No one really believed him, though the club’s 27 members were dragged far enough along, with differing levels of enthusiasm, to endorse fairly stiff targets for greenhouse gas reductions – a fifth below 1990 levels by 2020.
The potential gains are great, but the pain is also becoming clear, and as the Commission prepares to deliver its medicine on January 23 howls are growing louder around Europe.
A friend of mine who works for the European Commission’s internal market directorate moaned the other day that it was “turning into the OECD”. In other words, it had stopped bludgeoning the barriers to trade in the EU market with a battering ram of regulations and was instead consulting, advising and recommending change . But the OECD, a dry economic think tank , seems to be turning into the European Commission, judging by the latest furore surrounding it.
In early September its round table on sustainable development met to discuss a report entitled “Biofuels – is the cure worse than the disease”. The academic paper fuelled a controversy that has burned for several weeks.
How green is the European Commission? It claimed on Thursday it was very green indeed. A leader in fighting climate change and cutting car pollution, it would now seek to become a green imperium, pushing others around the world to adopt its ways.
The European Union’s global environmental policies should become “one of the core objectives of EU external relations policy”, a mid-term review said. There should be EU-wide taxes to encourage good environmental behaviour.
After all, commissioner Stavros Dimas pointed out, much remained to be done. "Global emissions of greenhouse gases are rising, the loss of biodiversity is not yet under control, pollution is still harming public health and volumes of waste are increasing in Europe,” he said.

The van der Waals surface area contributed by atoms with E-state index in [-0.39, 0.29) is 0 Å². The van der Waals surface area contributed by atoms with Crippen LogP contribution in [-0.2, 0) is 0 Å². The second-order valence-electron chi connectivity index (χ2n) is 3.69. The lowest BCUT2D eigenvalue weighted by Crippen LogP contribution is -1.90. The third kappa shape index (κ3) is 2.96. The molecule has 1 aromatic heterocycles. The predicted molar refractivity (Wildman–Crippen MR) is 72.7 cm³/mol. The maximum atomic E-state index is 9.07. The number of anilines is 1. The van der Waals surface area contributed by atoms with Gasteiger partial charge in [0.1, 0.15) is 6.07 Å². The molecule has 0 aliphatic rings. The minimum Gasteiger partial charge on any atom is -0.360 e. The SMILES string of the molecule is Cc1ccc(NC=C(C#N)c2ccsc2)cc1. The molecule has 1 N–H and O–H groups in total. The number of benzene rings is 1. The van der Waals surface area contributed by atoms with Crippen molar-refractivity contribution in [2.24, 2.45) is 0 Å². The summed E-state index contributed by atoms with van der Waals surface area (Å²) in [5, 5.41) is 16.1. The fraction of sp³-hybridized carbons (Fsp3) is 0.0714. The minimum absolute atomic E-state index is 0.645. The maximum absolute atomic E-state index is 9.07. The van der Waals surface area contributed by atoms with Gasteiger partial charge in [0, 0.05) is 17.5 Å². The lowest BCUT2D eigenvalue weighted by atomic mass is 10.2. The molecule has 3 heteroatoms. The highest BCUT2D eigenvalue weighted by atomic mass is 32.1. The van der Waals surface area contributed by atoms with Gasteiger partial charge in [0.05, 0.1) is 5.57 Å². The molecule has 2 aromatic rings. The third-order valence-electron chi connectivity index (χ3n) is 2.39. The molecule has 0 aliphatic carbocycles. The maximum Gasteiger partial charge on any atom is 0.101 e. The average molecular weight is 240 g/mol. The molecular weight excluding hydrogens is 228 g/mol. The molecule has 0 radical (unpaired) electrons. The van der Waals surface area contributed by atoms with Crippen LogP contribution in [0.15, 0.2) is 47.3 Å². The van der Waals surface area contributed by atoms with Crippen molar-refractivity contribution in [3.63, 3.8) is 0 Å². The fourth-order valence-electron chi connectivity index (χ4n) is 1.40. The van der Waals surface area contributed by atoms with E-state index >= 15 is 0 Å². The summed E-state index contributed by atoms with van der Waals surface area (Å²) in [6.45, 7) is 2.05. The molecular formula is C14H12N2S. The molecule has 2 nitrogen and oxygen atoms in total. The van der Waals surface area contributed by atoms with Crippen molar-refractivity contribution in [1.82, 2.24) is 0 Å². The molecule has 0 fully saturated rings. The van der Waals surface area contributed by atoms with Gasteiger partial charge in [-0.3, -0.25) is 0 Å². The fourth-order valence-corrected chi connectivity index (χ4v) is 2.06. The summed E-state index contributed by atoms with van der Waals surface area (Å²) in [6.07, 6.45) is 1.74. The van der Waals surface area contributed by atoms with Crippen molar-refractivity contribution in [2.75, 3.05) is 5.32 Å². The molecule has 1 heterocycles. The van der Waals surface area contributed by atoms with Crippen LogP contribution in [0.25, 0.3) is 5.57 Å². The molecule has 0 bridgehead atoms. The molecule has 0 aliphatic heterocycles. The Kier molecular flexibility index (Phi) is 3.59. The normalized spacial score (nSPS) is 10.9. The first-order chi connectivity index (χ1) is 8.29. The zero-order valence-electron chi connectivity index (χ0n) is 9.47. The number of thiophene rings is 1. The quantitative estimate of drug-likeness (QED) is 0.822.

What was needed was more money and ensuring a green tinge to everything from energy to agriculture policy. It was a breathtaking power grab and a huge contrast to when Jose Manuel Barroso’s Commission took office.
Once again the European Commission stands accused of doing something of which we are all guilty: not putting its money where its mouth is. It calls for Europe-wide smoking bans while subsidising tobacco farmers; it throws money at poor countries while reducing their chances to enrich themselves by blocking some of their products.
The latest alleged hypocrisy is giving billions in aid to recent joiners for projects that will contribute to big greenhouse gas emission rises.
If there’s one thing that Brussels can teach the world, it’s how to move VIPs around fast.
Most days you’ll hear sirens as elite police outriders clear the roads so that motorcades of black Mercedes and Audis can whisk visiting presidents and prime ministers to meetings.
The police teams are certainly effective at sweeping through the city’s clogged streets. One diplomat told me of a hair-raising seven-minute journey in a convoy from the airport to the EU district during rush hour. Ordinarily, that car ride would take 25 minutes in light traffic.
David Cameron’s new Movement for European Reform is a strange thing. Launched by the British Conservative leader on Tuesday in Brussels, there were several things which struck me as slightly unusual about the inauguration of this new centre-right group.
The first was the fact that the Conservatives had gone to the trouble to bring along about 90 students from London schools to "see at first hand" Europe’s future being discussed: they also performed the useful role of filling empty seats at the back of the hall and looking youthful.